States Make Significant Progress in Brownfield Remediation and Redevelopment

August 2013

(Washington, DC) — States across the country are reaping the benefits of years of experimentation with innovative new approaches to brownfields and petroleum brownfields remediation and redevelopment, according to a report released by the Environmental Law Institute. The study provides concrete examples of applied practices and programs currently in use throughout the nation, along with information about regulatory and procedural changes that states have successfully deployed.

The report, Catalyzing Redevelopment: Innovative Approaches and Emerging Best Practices in State Petroleum Brownfield Initiatives, is designed to serve as a resource for state policymakers and practitioners as well as academics and developers interested in learning about current brownfields trends and best practices. It shows how to 1) simplify redevelopment processes; 2) provide critical redevelopment support; and 3) make useful information more accessible to the public. Each chapter in the report closes with a set of legal, regulatory, and policy recommendations, grouped under these themes, that states and other parties can use to improve the remediation process.


The report also highlights a number of case studies illustrating successful state approaches to brownfields redevelopment. Key trends include facilitating multi-site redevelopment, promoting public-private partnerships, and using risk-based corrective action to efficiently and effectively cleanup sites. The report also demonstrates how states are overcoming obstacles to brownfields redevelopment through steps taken to:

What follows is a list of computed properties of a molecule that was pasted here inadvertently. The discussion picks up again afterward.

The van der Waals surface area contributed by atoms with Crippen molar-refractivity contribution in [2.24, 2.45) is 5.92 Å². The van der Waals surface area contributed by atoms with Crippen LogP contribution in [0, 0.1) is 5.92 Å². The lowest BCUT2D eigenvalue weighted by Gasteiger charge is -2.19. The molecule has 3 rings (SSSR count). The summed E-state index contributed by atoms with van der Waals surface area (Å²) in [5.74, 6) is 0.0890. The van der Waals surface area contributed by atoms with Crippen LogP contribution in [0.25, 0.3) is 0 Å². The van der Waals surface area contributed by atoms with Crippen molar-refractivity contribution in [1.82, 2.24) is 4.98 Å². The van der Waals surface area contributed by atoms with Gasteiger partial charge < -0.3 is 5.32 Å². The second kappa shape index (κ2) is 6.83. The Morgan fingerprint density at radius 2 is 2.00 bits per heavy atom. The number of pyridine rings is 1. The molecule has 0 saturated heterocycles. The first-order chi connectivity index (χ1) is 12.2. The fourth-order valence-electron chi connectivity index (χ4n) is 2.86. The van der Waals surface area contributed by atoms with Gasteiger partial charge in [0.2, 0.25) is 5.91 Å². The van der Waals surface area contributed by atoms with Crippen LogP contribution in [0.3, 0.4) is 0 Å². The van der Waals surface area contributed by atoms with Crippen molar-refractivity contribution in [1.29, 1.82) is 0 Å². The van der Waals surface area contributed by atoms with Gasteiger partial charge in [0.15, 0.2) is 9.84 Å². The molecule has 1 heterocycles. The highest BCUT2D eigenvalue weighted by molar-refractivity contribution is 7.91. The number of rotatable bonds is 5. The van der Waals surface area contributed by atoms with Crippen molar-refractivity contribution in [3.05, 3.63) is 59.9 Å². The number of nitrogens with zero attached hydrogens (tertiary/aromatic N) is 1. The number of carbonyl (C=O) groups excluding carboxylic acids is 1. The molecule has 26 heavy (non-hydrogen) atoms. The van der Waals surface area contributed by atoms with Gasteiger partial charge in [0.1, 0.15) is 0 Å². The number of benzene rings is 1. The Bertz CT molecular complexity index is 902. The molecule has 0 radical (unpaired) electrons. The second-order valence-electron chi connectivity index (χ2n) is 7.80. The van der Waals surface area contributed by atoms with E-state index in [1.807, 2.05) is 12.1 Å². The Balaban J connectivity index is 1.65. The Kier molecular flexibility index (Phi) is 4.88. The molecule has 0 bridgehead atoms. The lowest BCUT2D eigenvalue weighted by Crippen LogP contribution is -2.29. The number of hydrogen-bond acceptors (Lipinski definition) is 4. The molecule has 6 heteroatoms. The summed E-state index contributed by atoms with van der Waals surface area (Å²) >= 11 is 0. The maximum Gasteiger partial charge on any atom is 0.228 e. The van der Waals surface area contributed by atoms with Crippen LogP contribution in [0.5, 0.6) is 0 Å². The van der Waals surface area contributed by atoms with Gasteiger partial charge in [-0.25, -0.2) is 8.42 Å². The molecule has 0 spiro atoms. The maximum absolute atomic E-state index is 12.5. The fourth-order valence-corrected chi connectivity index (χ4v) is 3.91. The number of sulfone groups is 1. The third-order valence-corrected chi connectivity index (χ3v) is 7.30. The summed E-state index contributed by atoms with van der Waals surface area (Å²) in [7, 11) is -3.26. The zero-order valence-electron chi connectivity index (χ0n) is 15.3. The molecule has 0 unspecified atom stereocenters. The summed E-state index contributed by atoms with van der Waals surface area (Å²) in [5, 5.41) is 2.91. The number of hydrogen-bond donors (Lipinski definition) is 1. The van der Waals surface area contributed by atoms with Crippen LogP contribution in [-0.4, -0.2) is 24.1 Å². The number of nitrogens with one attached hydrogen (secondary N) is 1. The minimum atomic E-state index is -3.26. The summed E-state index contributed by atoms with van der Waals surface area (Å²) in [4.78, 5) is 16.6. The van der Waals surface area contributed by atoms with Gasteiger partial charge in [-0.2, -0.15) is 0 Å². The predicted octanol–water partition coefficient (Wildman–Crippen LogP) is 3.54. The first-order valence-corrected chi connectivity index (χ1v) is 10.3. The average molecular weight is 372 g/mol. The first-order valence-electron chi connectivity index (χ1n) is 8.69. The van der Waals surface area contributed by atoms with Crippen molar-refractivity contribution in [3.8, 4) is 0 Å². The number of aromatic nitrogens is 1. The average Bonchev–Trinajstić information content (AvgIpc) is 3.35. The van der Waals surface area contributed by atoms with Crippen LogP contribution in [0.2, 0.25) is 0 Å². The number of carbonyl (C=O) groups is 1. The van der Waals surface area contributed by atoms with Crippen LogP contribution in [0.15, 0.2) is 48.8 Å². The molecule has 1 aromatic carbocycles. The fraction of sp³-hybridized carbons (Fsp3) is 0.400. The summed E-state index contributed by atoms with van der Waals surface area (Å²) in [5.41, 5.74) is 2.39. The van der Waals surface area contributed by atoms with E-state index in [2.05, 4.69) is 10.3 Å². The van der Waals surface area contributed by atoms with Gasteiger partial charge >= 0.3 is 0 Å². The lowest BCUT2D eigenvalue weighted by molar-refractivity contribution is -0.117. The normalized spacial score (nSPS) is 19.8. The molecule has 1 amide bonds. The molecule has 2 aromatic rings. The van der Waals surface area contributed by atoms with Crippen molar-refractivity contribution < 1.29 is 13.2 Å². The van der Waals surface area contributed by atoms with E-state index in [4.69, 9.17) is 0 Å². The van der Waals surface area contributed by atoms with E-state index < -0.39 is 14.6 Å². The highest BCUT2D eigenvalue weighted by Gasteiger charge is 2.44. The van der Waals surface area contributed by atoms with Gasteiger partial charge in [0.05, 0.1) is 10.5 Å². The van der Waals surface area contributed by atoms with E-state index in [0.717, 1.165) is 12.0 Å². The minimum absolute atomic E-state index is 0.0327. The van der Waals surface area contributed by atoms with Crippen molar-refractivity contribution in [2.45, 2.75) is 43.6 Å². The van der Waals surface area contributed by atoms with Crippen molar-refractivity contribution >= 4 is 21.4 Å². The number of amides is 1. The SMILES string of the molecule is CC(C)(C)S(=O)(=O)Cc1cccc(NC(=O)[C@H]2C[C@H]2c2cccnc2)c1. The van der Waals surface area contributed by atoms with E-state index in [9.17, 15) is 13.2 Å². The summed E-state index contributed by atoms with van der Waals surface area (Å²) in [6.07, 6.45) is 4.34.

• Strengthen legal provisions to expand foreclosure authority;
  • hold properties until market readiness;
  • establish liability protection;
  • promote environmental insurance;
  • develop institutional controls; and
  • strengthen cost-recovery mechanisms.

Other state strategies include harmonizing and coordinating institutions and redevelopment processes, gathering and sharing information about potential redevelopment sites and redevelopment successes, and making funding sources available to support developers, local governments, and community groups engaged in brownfields redevelopment.

“There exist a wealth of cutting-edge state practices that can be used to remediate and redevelop blighted landscapes — practices that can be shared and replicated across the country,” notes ELI Senior Attorney Lisa Goldman, a co-author of the report. “These innovative practices hold the key to successful redevelopment of brownfield and petroleum brownfield sites.”

Catalyzing Redevelopment was produced with contributions from the U.S. EPA’s Office of Sustainable Communities and Office of Underground Storage Tanks as part of Overcoming Obstacles to Redevelopment of Petroleum Brownfields and Other Vacant Properties, a multi-year cooperative agreement that seeks to educate policymakers on practices and approaches for promoting the cleanup and sustainable redevelopment of petroleum brownfields.

The report is available as a free download at

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